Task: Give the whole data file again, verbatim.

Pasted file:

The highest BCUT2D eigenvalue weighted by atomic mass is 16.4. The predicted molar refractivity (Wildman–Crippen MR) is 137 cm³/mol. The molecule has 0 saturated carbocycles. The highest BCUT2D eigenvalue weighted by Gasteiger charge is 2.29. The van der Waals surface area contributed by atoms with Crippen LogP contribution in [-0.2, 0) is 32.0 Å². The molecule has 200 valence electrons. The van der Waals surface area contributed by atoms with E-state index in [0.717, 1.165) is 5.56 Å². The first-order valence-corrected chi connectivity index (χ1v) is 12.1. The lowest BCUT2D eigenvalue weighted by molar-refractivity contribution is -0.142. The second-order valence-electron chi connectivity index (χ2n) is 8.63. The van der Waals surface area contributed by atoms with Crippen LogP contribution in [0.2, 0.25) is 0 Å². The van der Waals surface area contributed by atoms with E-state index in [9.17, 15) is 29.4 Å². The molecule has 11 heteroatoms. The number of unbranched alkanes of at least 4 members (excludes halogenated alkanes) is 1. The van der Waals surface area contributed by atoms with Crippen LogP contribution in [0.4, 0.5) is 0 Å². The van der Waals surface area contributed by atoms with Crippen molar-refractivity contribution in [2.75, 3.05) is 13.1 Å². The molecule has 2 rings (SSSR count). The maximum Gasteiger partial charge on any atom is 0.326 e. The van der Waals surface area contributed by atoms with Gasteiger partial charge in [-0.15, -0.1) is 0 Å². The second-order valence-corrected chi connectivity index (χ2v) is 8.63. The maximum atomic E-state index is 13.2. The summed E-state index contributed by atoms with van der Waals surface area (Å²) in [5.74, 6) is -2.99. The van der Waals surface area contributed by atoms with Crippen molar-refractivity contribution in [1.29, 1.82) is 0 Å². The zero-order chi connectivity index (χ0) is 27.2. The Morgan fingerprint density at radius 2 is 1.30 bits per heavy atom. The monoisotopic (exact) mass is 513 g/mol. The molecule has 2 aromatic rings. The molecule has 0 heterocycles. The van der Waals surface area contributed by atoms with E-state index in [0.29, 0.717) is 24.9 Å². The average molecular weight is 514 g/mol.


The highest BCUT2D eigenvalue weighted by atomic mass is 16.4. The predicted molar refractivity (Wildman–Crippen MR) is 137 cm³/mol. The molecule has 0 saturated carbocycles. The highest BCUT2D eigenvalue weighted by Gasteiger charge is 2.29. The van der Waals surface area contributed by atoms with Crippen LogP contribution in [-0.2, 0) is 32.0 Å². The molecule has 200 valence electrons. The van der Waals surface area contributed by atoms with E-state index in [0.717, 1.165) is 5.56 Å². The first-order valence-corrected chi connectivity index (χ1v) is 12.1. The lowest BCUT2D eigenvalue weighted by molar-refractivity contribution is -0.142. The second-order valence-electron chi connectivity index (χ2n) is 8.63. The van der Waals surface area contributed by atoms with Crippen LogP contribution in [0.2, 0.25) is 0 Å². The van der Waals surface area contributed by atoms with E-state index in [9.17, 15) is 29.4 Å². The molecule has 11 heteroatoms. The number of unbranched alkanes of at least 4 members (excludes halogenated alkanes) is 1. The van der Waals surface area contributed by atoms with Crippen LogP contribution in [0.4, 0.5) is 0 Å². The van der Waals surface area contributed by atoms with Crippen molar-refractivity contribution in [2.75, 3.05) is 13.1 Å². The molecule has 2 rings (SSSR count). The maximum Gasteiger partial charge on any atom is 0.326 e. The van der Waals surface area contributed by atoms with Gasteiger partial charge in [-0.15, -0.1) is 0 Å². The second-order valence-corrected chi connectivity index (χ2v) is 8.63. The maximum atomic E-state index is 13.2. The summed E-state index contributed by atoms with van der Waals surface area (Å²) in [5.74, 6) is -2.99. The van der Waals surface area contributed by atoms with Crippen molar-refractivity contribution in [1.29, 1.82) is 0 Å². The zero-order chi connectivity index (χ0) is 27.2. The Morgan fingerprint density at radius 2 is 1.30 bits per heavy atom. The monoisotopic (exact) mass is 513 g/mol. The molecule has 2 aromatic rings. The molecule has 0 heterocycles. The van der Waals surface area contributed by atoms with E-state index in [0.29, 0.717) is 24.9 Å². The average molecular weight is 514 g/mol.